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Ratio of severe:moderate wasting and ratio of severe:moderate stunting

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Ranjith

Normal user

28 Feb 2015, 14:45

What is the ratio between severe to moderate wasting and severe to moderate stunting that can be expected in a given population? Any reference?

Mark Myatt

Consultant Epideomiologist

Frequent user

3 Mar 2015, 12:42

What is the ratio between severe to moderate wasting and severe to moderate stunting that can be expected in a given population? Any reference?

I assume you mean ratios of prevalence. Is this right?

I also assume that "severe to moderate" means "severe and moderate" which is just the prevalence of wasting or stunting. Is this right?

The ratio will very likely vary with place, time, age-group, and context. It is easy to find out from simple survey (e.g. SMART) data. As you are interested in "stunting" rather than "stuntedness" you'll probably want to work with data for children aged 6-30 months only.

I hope this is of some help.

Merry

Friedman School of Nutr Science & Policy, Tufts Un

Normal user

3 Mar 2015, 13:26

Do you mean the ratio of the prevalence of wasted children to the prevalence of stunted children?

If so, I don't think there is an expected ratio per se. They can be affected by different things.

I'm guessing you're in a place where you've done a nutrition survey and you've got one type of prevalence that's high and the other that's low, or where one has changed and the other hasn't. Like I said, they can be affected by very different things.

Stunting is generally related to factors that affect the child over a long period - like very poor sanitation or a continuous poor diet. It also takes a while for a stunted child who is suddenly put into a better situation to catch up on his growth - if he ever does.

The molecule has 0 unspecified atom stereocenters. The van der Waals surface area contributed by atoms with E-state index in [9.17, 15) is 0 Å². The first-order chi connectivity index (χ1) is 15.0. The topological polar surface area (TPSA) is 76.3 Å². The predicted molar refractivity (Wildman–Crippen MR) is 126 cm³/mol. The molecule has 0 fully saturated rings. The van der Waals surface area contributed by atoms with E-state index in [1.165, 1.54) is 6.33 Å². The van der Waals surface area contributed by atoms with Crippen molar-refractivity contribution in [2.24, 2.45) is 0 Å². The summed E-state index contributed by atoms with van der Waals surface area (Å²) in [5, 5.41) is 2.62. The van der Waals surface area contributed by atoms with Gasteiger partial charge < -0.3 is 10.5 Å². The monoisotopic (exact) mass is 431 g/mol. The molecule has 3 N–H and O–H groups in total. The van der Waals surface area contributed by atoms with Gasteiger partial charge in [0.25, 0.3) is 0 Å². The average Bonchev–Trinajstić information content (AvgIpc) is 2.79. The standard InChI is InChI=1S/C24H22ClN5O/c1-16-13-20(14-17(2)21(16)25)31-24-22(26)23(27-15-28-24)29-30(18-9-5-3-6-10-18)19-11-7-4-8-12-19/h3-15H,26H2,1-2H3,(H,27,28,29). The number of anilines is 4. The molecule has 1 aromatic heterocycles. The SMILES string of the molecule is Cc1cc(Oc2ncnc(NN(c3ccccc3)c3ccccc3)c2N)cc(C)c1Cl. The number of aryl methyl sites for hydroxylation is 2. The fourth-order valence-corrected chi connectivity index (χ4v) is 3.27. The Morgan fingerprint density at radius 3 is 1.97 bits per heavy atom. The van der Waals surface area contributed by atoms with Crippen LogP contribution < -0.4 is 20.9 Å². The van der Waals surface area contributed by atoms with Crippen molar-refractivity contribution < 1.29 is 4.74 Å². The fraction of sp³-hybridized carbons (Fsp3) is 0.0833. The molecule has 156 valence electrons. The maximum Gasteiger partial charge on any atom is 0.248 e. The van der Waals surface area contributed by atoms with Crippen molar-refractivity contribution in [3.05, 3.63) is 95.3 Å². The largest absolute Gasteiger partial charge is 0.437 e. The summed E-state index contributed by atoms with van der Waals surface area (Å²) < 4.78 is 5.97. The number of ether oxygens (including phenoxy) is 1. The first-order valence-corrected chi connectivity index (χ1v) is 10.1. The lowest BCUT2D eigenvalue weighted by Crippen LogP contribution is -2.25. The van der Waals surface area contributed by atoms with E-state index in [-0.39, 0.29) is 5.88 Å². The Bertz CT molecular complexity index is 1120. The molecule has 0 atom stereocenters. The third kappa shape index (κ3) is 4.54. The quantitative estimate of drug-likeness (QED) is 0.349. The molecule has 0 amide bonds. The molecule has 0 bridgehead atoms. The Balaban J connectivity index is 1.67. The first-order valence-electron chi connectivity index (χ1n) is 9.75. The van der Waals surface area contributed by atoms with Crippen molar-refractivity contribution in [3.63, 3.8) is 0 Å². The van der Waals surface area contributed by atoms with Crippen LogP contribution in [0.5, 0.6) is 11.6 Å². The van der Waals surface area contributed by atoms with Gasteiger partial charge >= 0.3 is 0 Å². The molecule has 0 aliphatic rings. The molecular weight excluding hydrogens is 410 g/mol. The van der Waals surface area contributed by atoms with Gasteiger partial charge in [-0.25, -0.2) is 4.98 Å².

Wasting can happen very quickly, like during a bout of diarrhea, but then also resolve quickly too, once the child is well again. But in some situations, a child can be chronically wasted if the causes of the wasting are not addressed. Since we are talking about prevalence and not a single child, you can also have rapid changes in prevalence in response to changes in factors that affect wasting. Children may be becoming wasted quickly - and then regaining weight quickly while another is becoming wasted, essentially keeping the prevalence the same, with different children passing through this state.

In a normally food secure environment with good sanitation and care that experiences a rapid on-set crisis affecting the care and feeding of children, you'd expect a higher prevalence of children that are wasted than children who are stunted. In a place where there is chronic food insecurity, poor healthcare, poor sanitation, poor care and feeding practices... you'd expect a higher prevalence of children who are stunted than the first scenario - though the prevalence of wasted children might be the same, higher or lower than the first scenario depending on the details of the situation.

Understanding what is causing each in the particular place you are working is key to addressing the prevalence of each - but even if your program is addressing both equally well, don't expect the prevalence of stunted children to improve as quickly as the prevalence of wasted children.

Does that make sense?

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